by Sara Polsky
The departure of a single faculty member can cause a significant ripple in the pond of a liberal arts college, as one person’s departure has the potential to impact the community when it comes to teaching, institutional governance, and morale to a degree not seen at larger institutions. Most research up until this point, however, has focused on departures at larger institutions.
Inspired by his own experiences with faculty departures, Patrick Reynolds, Stephen Harper Kirner Professor of Biology and former Vice President for Academic Affairs and Dean of Faculty at Hamilton College, spoke to CAOs at 22 liberal arts colleges about the reasons for and responses to faculty departures at their institutions. In a newly published whitepaper, Reynolds explores the seven main reasons for faculty departures that emerged from those conversations, which Reynolds conducted during his 2016-17 appointment as Visiting Practitioner to COACHE.
“I felt I had gained a lot of on-the-ground experience pertaining to Hamilton, and I was curious about how broad these issues were,” Reynolds said. In his conversations with CAOs, he hoped to find that “someone out there has figured out how to fix or improve” the common faculty departure issues liberal arts colleges face, including partner employment challenges and the departures of faculty of color.
Reynolds uncovered “no model approach to fixing any of these problems,” he said, but his research points to several strategies for CAOs to explore.
Why They Leave
CAOs mentioned seven distinct reasons for faculty departures from their institutions:
- Partner employment,
- Faculty decision to change career paths,
- The challenges of retaining faculty of color,
- Issues with departmental work environments,
- The social environment for single faculty members,
- Proximity to extended family, and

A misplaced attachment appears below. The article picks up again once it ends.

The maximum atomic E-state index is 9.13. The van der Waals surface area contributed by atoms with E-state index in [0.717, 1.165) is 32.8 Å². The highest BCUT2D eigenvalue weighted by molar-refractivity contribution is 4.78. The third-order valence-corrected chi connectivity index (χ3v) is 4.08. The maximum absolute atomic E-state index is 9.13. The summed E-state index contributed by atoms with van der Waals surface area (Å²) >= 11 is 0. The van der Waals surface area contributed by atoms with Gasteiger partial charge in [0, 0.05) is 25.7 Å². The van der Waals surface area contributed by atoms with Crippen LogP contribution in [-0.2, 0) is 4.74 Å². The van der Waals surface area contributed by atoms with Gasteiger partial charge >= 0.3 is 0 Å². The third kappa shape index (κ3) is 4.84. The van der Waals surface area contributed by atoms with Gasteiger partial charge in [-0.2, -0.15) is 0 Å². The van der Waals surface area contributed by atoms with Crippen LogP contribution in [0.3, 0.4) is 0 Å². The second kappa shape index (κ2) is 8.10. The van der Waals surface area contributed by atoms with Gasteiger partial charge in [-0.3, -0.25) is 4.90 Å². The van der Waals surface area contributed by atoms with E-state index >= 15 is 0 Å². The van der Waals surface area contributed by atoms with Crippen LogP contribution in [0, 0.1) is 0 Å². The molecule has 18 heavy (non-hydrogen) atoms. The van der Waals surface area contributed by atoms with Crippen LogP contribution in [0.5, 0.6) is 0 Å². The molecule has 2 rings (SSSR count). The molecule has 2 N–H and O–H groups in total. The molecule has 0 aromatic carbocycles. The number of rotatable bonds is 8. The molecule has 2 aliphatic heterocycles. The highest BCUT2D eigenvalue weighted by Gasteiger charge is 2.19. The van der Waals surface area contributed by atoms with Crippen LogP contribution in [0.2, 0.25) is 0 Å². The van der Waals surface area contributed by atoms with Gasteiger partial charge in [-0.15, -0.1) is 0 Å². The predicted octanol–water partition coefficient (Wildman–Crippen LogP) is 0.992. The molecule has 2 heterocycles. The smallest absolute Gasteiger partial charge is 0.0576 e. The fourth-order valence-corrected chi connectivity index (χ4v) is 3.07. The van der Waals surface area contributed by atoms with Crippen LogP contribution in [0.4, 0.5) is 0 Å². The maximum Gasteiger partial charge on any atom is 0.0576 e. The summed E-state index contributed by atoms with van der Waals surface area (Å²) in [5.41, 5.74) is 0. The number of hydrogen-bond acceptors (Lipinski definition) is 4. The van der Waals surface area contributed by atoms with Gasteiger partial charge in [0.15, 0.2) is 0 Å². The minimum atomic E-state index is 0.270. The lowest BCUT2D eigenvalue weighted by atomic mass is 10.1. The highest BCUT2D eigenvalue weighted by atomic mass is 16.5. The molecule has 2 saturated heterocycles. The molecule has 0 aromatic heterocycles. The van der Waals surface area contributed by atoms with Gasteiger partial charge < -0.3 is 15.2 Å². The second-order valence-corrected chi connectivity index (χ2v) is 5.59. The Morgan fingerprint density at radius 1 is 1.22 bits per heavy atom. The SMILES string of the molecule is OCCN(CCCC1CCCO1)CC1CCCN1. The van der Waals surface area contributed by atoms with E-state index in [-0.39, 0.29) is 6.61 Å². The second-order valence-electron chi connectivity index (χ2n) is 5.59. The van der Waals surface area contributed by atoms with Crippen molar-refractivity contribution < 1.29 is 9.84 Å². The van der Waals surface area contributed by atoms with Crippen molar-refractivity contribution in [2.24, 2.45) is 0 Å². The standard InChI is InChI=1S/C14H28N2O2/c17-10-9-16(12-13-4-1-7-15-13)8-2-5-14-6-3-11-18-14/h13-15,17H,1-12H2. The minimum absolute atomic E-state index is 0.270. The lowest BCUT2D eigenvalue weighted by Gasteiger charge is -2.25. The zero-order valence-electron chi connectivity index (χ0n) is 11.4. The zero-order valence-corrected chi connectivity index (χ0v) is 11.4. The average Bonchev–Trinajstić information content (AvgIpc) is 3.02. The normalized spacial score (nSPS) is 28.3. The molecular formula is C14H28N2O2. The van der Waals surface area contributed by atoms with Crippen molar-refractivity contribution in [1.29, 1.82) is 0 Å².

- Superior offers from similar institutions.
Partner employment challenges were cited as the most common hurdle to retaining faculty at small liberal arts colleges, as well as a hindrance to recruitment efforts. The challenge was particularly acute in cases where both partners were academics. “In the majority of cases,” one CAO told Reynolds, "they’re coming to me saying that their spouse needs some kind of job, and what are we going to do about it... I would say in at least 50 percent of the cases that’s it. And they’re usually not in the same department so then that requires me to go to a different department other than their own. And what I find is that, generally speaking, those other departments aren’t terribly sympathetic.”
Reynolds said he found a “gap in understanding or expectations on the part of a faculty member... and what the institution felt it had the ability to do” when it came to partner employment. “They weren’t even at a place where there was difference of opinion, there was a difference between assumption and expectation.”
Departures of faculty of color were also a particular concern for the CAOs interviewed. While faculty of color depart for the same range of reasons as white faculty, several CAOs also referenced a lack of community due to low numbers of other faculty of color.
The Impact of Departures
Faculty departures have a direct financial cost, particularly in the case of science faculty, who often need specialized equipment or specific laboratory setups. Departures also have an indirect cost to the community, as departments must devote time and attention to the hiring and orientation process, and as social connections within departments are disrupted.
“Our retention rate percentage-wise is actually pretty good,” one CAO said. “But every departure is deeply felt... the percentages don’t really tell the whole story.”
Faculty’s reasons for leaving liberal arts colleges are varied, and institutions must respond in similarly varied ways. The CAOs interviewed described a range of strategies meant to understand faculty departures as they happen, address systemic issues that consistently contribute to departures, and support individual faculty. These strategies range from conducting climate surveys and exit interviews to clarifying teaching expectations upfront and working with nearby institutions to provide opportunities for dual-career couples.
“The institutions that had those more active, engaged policies at least felt that they were doing all that they could” to retain faculty, Reynolds said, even if the payoff was rarely immediate. Longitudinal studies proved particularly important as an antidote to short institutional memories.
The rise of remote work in response to the pandemic could be a “gamechanger” when it comes to partner employment, Reynolds added. “I can see a difference from the time I started at Hamilton to now. There are more faculty partners working remotely, and thus able to live here,” and remote teaching is creating additional opportunities for faculty members whose partners are also academics. “I think it’s going to be a significant change,” Reynolds said.
For more insights into faculty departures from liberal arts colleges, read the full whitepaper.